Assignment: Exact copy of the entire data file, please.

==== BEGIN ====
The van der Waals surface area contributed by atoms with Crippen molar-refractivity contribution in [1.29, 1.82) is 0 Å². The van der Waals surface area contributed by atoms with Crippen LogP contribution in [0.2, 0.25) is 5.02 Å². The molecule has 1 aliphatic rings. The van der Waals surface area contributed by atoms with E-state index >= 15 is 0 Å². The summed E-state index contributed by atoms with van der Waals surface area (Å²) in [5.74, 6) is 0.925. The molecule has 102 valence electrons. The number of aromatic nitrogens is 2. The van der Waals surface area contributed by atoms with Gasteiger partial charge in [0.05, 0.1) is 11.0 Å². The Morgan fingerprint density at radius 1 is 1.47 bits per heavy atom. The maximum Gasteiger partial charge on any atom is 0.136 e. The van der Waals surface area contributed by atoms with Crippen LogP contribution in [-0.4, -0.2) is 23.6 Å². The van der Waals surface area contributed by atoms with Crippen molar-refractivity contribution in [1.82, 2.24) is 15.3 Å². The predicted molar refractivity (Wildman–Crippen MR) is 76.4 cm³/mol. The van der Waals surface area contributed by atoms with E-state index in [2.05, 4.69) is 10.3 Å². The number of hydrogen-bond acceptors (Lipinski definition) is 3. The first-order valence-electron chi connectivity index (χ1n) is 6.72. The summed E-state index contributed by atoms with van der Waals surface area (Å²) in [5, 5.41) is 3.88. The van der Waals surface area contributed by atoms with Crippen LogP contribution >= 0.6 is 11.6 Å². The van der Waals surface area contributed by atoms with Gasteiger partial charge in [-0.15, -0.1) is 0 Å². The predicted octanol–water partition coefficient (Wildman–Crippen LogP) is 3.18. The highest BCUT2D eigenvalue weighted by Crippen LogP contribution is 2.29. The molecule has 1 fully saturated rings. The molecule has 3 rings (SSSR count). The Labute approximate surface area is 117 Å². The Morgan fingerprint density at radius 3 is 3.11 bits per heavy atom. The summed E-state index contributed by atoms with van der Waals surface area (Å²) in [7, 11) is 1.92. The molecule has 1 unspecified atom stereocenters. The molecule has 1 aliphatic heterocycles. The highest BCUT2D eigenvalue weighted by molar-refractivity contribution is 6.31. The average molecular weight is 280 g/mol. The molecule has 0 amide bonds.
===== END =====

The van der Waals surface area contributed by atoms with Crippen molar-refractivity contribution in [1.29, 1.82) is 0 Å². The van der Waals surface area contributed by atoms with Crippen LogP contribution in [0.2, 0.25) is 5.02 Å². The molecule has 1 aliphatic rings. The van der Waals surface area contributed by atoms with E-state index >= 15 is 0 Å². The summed E-state index contributed by atoms with van der Waals surface area (Å²) in [5.74, 6) is 0.925. The molecule has 102 valence electrons. The number of aromatic nitrogens is 2. The van der Waals surface area contributed by atoms with Gasteiger partial charge in [0.05, 0.1) is 11.0 Å². The Morgan fingerprint density at radius 1 is 1.47 bits per heavy atom. The maximum Gasteiger partial charge on any atom is 0.136 e. The van der Waals surface area contributed by atoms with Crippen LogP contribution in [-0.4, -0.2) is 23.6 Å². The van der Waals surface area contributed by atoms with Crippen molar-refractivity contribution in [1.82, 2.24) is 15.3 Å². The predicted molar refractivity (Wildman–Crippen MR) is 76.4 cm³/mol. The van der Waals surface area contributed by atoms with E-state index in [2.05, 4.69) is 10.3 Å². The number of hydrogen-bond acceptors (Lipinski definition) is 3. The first-order valence-electron chi connectivity index (χ1n) is 6.72. The summed E-state index contributed by atoms with van der Waals surface area (Å²) in [5, 5.41) is 3.88. The van der Waals surface area contributed by atoms with Crippen LogP contribution >= 0.6 is 11.6 Å². The van der Waals surface area contributed by atoms with Gasteiger partial charge in [-0.15, -0.1) is 0 Å². The predicted octanol–water partition coefficient (Wildman–Crippen LogP) is 3.18. The highest BCUT2D eigenvalue weighted by Crippen LogP contribution is 2.29. The molecule has 1 fully saturated rings. The molecule has 3 rings (SSSR count). The Labute approximate surface area is 117 Å². The Morgan fingerprint density at radius 3 is 3.11 bits per heavy atom. The summed E-state index contributed by atoms with van der Waals surface area (Å²) in [7, 11) is 1.92. The molecule has 1 unspecified atom stereocenters. The molecule has 1 aliphatic heterocycles. The highest BCUT2D eigenvalue weighted by molar-refractivity contribution is 6.31. The average molecular weight is 280 g/mol. The molecule has 0 amide bonds.